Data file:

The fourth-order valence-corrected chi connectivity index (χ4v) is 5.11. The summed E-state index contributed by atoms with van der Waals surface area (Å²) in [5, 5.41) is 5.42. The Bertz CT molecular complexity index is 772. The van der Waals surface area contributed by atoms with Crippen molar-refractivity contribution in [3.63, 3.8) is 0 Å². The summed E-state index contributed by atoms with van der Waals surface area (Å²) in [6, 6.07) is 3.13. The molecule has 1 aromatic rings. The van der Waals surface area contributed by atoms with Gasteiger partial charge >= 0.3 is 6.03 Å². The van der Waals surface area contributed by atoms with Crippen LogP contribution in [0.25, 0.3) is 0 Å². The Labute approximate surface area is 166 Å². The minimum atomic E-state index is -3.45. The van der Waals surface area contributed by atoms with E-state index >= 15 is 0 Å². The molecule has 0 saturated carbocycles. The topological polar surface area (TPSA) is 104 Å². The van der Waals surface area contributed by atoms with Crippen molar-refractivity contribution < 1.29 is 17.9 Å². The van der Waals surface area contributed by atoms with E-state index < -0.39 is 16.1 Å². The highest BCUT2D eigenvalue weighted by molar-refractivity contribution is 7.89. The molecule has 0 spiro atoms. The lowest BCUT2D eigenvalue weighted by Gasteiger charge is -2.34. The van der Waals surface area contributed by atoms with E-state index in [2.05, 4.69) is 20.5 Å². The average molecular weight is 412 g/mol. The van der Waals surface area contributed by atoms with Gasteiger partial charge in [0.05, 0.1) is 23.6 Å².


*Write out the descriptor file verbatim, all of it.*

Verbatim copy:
The fourth-order valence-corrected chi connectivity index (χ4v) is 5.11. The summed E-state index contributed by atoms with van der Waals surface area (Å²) in [5, 5.41) is 5.42. The Bertz CT molecular complexity index is 772. The van der Waals surface area contributed by atoms with Crippen molar-refractivity contribution in [3.63, 3.8) is 0 Å². The summed E-state index contributed by atoms with van der Waals surface area (Å²) in [6, 6.07) is 3.13. The molecule has 1 aromatic rings. The van der Waals surface area contributed by atoms with Gasteiger partial charge >= 0.3 is 6.03 Å². The van der Waals surface area contributed by atoms with Crippen LogP contribution in [0.25, 0.3) is 0 Å². The Labute approximate surface area is 166 Å². The minimum atomic E-state index is -3.45. The van der Waals surface area contributed by atoms with E-state index >= 15 is 0 Å². The molecule has 0 saturated carbocycles. The topological polar surface area (TPSA) is 104 Å². The van der Waals surface area contributed by atoms with Crippen molar-refractivity contribution < 1.29 is 17.9 Å². The van der Waals surface area contributed by atoms with E-state index < -0.39 is 16.1 Å². The highest BCUT2D eigenvalue weighted by molar-refractivity contribution is 7.89. The molecule has 0 spiro atoms. The lowest BCUT2D eigenvalue weighted by Gasteiger charge is -2.34. The van der Waals surface area contributed by atoms with E-state index in [2.05, 4.69) is 20.5 Å². The average molecular weight is 412 g/mol. The van der Waals surface area contributed by atoms with Gasteiger partial charge in [0.05, 0.1) is 23.6 Å².